- Group including ING, Barclays boosted First Oil loans 2013-14
- Bank of Nova Scotia says it has `exited its position' in loan
BNP Paribas SA and its partners in a Scottish energy loan are staring at a loss of 122 million pounds ($172 million) after entrepreneur Ian Suttie’s venture went bankrupt, illustrating the wreckage banks are likely to face from the oil bust.
First Oil Plc, an Aberdeen-based operator in the North Sea, entered U.K. bankruptcy protection in February. While the lenders are jointly owed about 149 million pounds, they may only receive about 27 million pounds in proceeds from asset sales, according to Bloomberg calculations based on bankruptcy filings. The banks, which include Barclays Plc and ING Groep NV, agreed to accept the writedown on April 4, a filing shows. Bank of Nova Scotia has “exited its position” in the debt, spokeswoman Diane Flanagan said.
The episode shows how quickly millions of dollars in bank debt can evaporate when energy prices collapse. The lenders more than doubled their loans to First Oil to 150 million pounds in the year through April 2014, just weeks before the price of oil started sliding, according to the accounts. The company spent 83 million pounds acquiring other firms during the period, and repaid a loan of 11 million pounds to Suttie.
“The underlying reason for First Oil’s demise was the collapse in the oil price,” Jim Tucker, a partner at KPMG LLP who’s helping oversee the bankruptcy, said in a phone interview. “I’d expect further discussions between companies and their lenders as they find a solution to their current financing issues.”
West Texas Intermediate crude oil for May delivery fell 2.3 percent to below $37 per barrel at 12:18 p.m in New York. The commodity has tumbled about 60 percent since mid-2014 amid a glut of supply.
European lenders have a gross exposure of 270 billion euros to the sector, and companies with junk credit ratings face increasing risks of default if prices fail to rebound, Moody’s Investors Service wrote in an April 4 report. BNP, France’s biggest bank, has the biggest single exposure to energy of any lender in Europe, according to the Moody’s analysts, led by Alessandro Roccati.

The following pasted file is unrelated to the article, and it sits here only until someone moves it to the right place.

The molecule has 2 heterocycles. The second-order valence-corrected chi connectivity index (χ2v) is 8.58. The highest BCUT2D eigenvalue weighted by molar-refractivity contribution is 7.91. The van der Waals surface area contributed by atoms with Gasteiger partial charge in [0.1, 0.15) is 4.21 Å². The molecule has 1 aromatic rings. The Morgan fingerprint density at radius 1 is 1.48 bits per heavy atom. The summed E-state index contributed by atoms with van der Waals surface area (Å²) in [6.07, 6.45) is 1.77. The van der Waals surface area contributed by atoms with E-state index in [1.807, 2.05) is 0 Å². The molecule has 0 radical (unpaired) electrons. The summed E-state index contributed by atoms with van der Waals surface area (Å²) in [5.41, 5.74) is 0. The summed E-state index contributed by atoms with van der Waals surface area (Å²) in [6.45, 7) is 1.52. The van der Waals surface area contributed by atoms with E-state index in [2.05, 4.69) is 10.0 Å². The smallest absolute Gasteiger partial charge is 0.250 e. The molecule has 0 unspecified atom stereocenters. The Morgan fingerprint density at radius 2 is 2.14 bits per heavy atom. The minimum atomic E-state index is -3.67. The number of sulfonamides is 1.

BNP, based in Paris, was First Oil’s lead lender, according to annual accounts filed with the U.K.’s Companies House that were signed off in January 2015. Besides Barclays and ING, the other secured creditors were Bank of Nova Scotia, Oaktree Capital Group LLC, Commonwealth Bank of Australia and NIBC Bank NV, a Dutch merchant bank backed by J.C. Flowers & Co., the bankruptcy filings show.
The documents didn’t break down each of the lenders’ shares of the loan. Flanagan, the spokeswoman for Scotiabank, didn’t comment on how the Toronto-based lender exited its share of the debt. Jonathan Doorley, an external spokesman for Oaktree, wouldn’t comment on when the Los Angeles-based distressed debt investor got involved in the process. Spokesmen for BNP and the other banks declined to comment.
Tucker and the other KPMG administrators are dismantling some of Suttie’s dealmaking. They’ve agreed to sell First Oil’s interests in a number of assets since their appointment, including a stake in the Kraken oil field to partners Cairn Energy Plc and Enquest Plc, and two subsidiaries to Zennor Petroleum Ltd.
In 2015, as the price of oil tumbled, Suttie loaned 12.4 million pounds to First Oil, according to documents from the bankruptcy. This is a secured debt that ranks alongside the banks’ debts of about 149 million pounds, meaning that Suttie is entitled to a share of the 30 million pounds in proceeds that officials expect to gain from asset sales. He didn’t respond to requests for comment made through First Oil.
Suttie, 68, is a chartered accountant based in Aberdeen, the city on the northeast coast of Scotland that serves as the hub of the U.K.’s oil and gas industry. He made his fortune when he sold oilfield services company Orwell Group Plc to Weatherford International Plc for $250 million in 2001. His net worth was 350 million pounds last year, down from 450 million pounds a year earlier, according to the Sunday Times.